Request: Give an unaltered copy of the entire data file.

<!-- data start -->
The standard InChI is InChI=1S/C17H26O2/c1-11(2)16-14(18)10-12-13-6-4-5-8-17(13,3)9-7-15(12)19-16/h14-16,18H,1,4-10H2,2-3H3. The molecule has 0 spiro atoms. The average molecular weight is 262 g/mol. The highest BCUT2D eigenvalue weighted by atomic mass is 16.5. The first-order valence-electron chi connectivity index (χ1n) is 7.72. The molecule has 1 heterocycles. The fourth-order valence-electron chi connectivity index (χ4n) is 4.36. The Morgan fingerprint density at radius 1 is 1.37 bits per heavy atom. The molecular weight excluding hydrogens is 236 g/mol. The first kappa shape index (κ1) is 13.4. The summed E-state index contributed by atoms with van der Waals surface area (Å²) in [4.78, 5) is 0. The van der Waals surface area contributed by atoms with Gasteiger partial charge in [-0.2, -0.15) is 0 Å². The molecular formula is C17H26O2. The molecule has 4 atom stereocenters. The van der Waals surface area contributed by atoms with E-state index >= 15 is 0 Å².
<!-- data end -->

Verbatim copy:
The standard InChI is InChI=1S/C17H26O2/c1-11(2)16-14(18)10-12-13-6-4-5-8-17(13,3)9-7-15(12)19-16/h14-16,18H,1,4-10H2,2-3H3. The molecule has 0 spiro atoms. The average molecular weight is 262 g/mol. The highest BCUT2D eigenvalue weighted by atomic mass is 16.5. The first-order valence-electron chi connectivity index (χ1n) is 7.72. The molecule has 1 heterocycles. The fourth-order valence-electron chi connectivity index (χ4n) is 4.36. The Morgan fingerprint density at radius 1 is 1.37 bits per heavy atom. The molecular weight excluding hydrogens is 236 g/mol. The first kappa shape index (κ1) is 13.4. The summed E-state index contributed by atoms with van der Waals surface area (Å²) in [4.78, 5) is 0. The van der Waals surface area contributed by atoms with Gasteiger partial charge in [-0.2, -0.15) is 0 Å². The molecular formula is C17H26O2. The molecule has 4 atom stereocenters. The van der Waals surface area contributed by atoms with E-state index >= 15 is 0 Å².